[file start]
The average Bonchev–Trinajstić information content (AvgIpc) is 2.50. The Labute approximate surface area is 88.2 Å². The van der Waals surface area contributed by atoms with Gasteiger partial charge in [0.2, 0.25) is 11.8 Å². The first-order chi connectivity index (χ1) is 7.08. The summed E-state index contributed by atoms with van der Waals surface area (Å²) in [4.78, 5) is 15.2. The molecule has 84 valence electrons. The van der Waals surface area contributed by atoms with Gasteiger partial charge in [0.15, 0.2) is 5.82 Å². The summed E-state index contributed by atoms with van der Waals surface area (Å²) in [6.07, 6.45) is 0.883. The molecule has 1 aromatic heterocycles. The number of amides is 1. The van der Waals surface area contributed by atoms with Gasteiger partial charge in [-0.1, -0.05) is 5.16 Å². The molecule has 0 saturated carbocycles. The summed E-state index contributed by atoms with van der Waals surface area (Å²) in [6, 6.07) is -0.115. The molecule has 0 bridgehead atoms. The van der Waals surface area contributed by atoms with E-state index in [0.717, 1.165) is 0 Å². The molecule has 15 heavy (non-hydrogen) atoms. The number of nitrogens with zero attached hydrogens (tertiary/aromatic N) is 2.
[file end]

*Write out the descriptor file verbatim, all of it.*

The average Bonchev–Trinajstić information content (AvgIpc) is 2.50. The Labute approximate surface area is 88.2 Å². The van der Waals surface area contributed by atoms with Gasteiger partial charge in [0.2, 0.25) is 11.8 Å². The first-order chi connectivity index (χ1) is 7.08. The summed E-state index contributed by atoms with van der Waals surface area (Å²) in [4.78, 5) is 15.2. The molecule has 84 valence electrons. The van der Waals surface area contributed by atoms with Gasteiger partial charge in [0.15, 0.2) is 5.82 Å². The summed E-state index contributed by atoms with van der Waals surface area (Å²) in [6.07, 6.45) is 0.883. The molecule has 1 aromatic heterocycles. The number of amides is 1. The van der Waals surface area contributed by atoms with Gasteiger partial charge in [-0.1, -0.05) is 5.16 Å². The molecule has 0 saturated carbocycles. The summed E-state index contributed by atoms with van der Waals surface area (Å²) in [6, 6.07) is -0.115. The molecule has 0 bridgehead atoms. The van der Waals surface area contributed by atoms with E-state index in [0.717, 1.165) is 0 Å². The molecule has 15 heavy (non-hydrogen) atoms. The number of nitrogens with zero attached hydrogens (tertiary/aromatic N) is 2.